The Relevance of Control Beliefs for Health and Aging

summary, conclusIons, and

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summary, conclusIons, and

future dIrectIons
Adults and those in later life with a high sense of control appear better off on many indicators of health and well-being. However, those who have a lower sense of control maybe at increased risk fora wide range of negative behavioral, affective, and functional outcomes, including higher levels of depression, anxiety, and stress, use of fewer health protective behaviors (e.g., exercise) and compensatory memory strategies (e.g., internal or external memory aids, and have poorer health and memory functioning. The apparent decline of the sense of control associated with aging is of concern especially given the adaptive value of maintaining beliefs in one’s control over outcomes. We have presented a wealth of information about control beliefs, but there is much to explore before we understand the dynamic processes involved in changes and the linkages with outcomes. Sense of control is a promising dimension because it is amenable to change unlike more traditional stable personality traits (Hooker & mcAdams, 2003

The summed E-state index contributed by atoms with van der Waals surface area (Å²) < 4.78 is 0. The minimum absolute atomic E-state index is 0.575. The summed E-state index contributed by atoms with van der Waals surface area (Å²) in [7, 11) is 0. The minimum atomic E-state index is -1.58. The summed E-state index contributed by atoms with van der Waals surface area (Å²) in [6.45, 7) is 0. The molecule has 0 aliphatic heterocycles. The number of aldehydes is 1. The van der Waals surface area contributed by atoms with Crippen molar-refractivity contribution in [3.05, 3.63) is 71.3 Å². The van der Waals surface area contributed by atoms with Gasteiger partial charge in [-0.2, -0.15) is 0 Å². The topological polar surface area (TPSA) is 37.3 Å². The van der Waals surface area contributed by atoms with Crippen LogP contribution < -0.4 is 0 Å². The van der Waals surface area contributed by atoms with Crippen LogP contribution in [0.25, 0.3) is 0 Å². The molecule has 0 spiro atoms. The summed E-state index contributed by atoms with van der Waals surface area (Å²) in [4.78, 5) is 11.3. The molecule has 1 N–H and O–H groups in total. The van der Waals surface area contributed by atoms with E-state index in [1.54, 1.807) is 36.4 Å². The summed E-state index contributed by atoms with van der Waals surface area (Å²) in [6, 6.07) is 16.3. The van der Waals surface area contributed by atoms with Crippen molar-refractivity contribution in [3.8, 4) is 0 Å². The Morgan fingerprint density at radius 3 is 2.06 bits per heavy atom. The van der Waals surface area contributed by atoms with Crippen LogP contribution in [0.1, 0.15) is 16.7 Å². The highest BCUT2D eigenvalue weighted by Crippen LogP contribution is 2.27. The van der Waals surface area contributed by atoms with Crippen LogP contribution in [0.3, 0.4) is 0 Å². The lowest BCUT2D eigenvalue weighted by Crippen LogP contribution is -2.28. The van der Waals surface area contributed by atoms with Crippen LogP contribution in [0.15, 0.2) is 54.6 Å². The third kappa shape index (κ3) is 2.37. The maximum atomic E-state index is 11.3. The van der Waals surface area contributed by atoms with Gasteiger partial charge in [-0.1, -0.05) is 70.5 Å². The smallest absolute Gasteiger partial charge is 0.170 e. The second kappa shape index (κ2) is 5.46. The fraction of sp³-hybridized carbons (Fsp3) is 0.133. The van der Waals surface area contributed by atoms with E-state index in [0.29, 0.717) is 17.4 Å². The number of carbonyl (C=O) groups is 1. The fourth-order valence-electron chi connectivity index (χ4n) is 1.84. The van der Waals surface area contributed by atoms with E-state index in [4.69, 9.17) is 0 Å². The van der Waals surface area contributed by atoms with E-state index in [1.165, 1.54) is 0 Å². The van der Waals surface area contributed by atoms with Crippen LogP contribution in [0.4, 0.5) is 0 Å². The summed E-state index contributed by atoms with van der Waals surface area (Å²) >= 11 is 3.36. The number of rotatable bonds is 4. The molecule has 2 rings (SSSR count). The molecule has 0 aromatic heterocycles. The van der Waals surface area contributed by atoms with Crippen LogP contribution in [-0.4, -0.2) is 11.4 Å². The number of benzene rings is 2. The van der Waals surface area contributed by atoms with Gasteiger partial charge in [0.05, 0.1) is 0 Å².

). This can potentially lead us in the direction of new interventions to promote optimal aging.
Although age and education differences in health are pervasive and account for much of the variance in functioning, the sense of control has the potential to mediate or moderate some proportion of the differences. It is not just that beliefs play out as a self- fulfilling prophecy or through wishful thinking. A sense of control is a fundamental core set of self-regu- latory beliefs that affects how situations are perceived and provides motivation for whether or not to exert effort or attempt new tasks (

Bandura, 1997

). The sense of control is a powerful psychosocial factor that influences health and well-being through behavioral and physiological means. Having a sense of control puts those from different levels of SeS on a more common ground in terms of health and well-being (
Lachman & Weaver, b. The linkages identified between control and stress show promise for improving health and aging outcomes. Those who have a low sense of control may experience more stress with physical consequences because of the feeling that there is nothing that can be done, which goes against the basic human needs for agency and motives to be effective.
The sense of control may dwindle with age, yet it is important to note that some are able to maintain control especially in selected domains. Thus, an important direction for future research is to understand how to harness the sense of control and to widen the net of control in later life. This may lead

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